The problem is that this episode only really makes that obvious from the start to long-time Doctor Who fans who knew what the name Davros meant before the opening credits rolled. For new fans, or those unfamiliar with the history of the Daleks, I can see this whole episode being a bit flat. If you didn’t grasp the big reveal at the start, you may not have really understood the meaning of it until the end when we got the big Dalek reveal.
The highlight of the episode was the return of Michelle Gomez as Missy. The Master returning is one of those constants that makes Doctor Who Doctor Who. In continuing the ongoing Moffat theme of questioning if The Doctor is a good man or not, exploring the love/hate relationship between The Doctor and The Master is going to be one of the more interesting subplots of the season. The Doctor and Davros really don’t have that near symbiotic relationship that The Doctor and The Master have which is what makes their encounters pop off the screen.
The reason why this works is because Gomez is so damn good at what she does. She commands every scene that she’s in regardless of who else is there or what is happening in the scene. Missy’s chaotic evil streak could end up being Joffrey-esque in making her a supervillain but Gomez does it in such a way that I find it thoroughly entertaining without wanting to see her get killed off… again.
As for Jenna Coleman… None of my Doctor Who watching acquaintances were heartbroken that Clara was exterminated. In fact, one was hopeful that Clara might actually be dead. If she last to the end of the season (and I don’t see why not), she’ll be the longest-lasting companion since the show was revived. It should worry Moffat that you’ve hung your reputation on a companion that isn’t overly beloved and whose best source of dramatic fodder seems to be when she’s bailing on the show.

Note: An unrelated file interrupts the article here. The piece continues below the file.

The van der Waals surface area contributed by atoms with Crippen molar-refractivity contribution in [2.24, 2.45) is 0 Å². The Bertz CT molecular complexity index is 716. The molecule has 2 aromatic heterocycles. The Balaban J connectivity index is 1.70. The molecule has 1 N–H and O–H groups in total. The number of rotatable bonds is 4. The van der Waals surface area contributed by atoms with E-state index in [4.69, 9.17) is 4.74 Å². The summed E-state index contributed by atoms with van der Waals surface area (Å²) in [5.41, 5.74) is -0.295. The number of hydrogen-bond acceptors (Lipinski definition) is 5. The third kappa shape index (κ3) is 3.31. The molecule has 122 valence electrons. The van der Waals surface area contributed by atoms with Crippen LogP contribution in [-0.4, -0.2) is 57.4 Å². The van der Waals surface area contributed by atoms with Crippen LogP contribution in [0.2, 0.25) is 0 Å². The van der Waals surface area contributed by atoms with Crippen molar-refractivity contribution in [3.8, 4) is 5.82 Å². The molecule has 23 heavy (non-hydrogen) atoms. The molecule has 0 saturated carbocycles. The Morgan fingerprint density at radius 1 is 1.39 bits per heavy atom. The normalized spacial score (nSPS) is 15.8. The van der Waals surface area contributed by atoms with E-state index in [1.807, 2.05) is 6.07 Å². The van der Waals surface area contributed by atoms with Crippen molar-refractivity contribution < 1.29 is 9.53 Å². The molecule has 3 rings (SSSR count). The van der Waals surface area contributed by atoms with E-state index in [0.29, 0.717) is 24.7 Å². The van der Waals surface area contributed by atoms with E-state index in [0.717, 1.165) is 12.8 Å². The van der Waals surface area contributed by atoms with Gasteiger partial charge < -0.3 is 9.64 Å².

While a lot of people really liked this episode, I thought it was a middle-of-the-road episode. I think there was a fair bit of fan service in this episode which I always appreciate. I just didn’t find there to be too much tension to this episode. It felt like we were just casually floating along without pushing towards any sort of action or climax. I suppose the best way of putting it is that this episode felt like the first part of a two-part story rather than pushing towards a conclusion.
Other random points of note:
- Despite an episode having a billed 50-minute run time put into a 65-minute block on Space, I found the commercial breaks to be too long and too frequent for the episode to really establish any rhythm for the first half or two-thirds.
- Peter Capaldi was the frontman of an 80s punk band called Dreamboys. So did he actually play any of the guitar used in the episode? The audio probably wasn’t him on set but I wouldn’t be shocked if what he did on set wouldn’t have been too bad if you hooked him up to an amp.
- Hand mines are really creepy. So simple and yet so completely Moffat.
Next week, the season premiere two-parter concludes as The Doctor is forced to face Davros and the Daleks by himself. With the TARDIS destroyed and Clara and Missy dead, it may not be a matter of victory but survival on Skaro. We find out how The Doctor can manage in The Witch’s Familiar.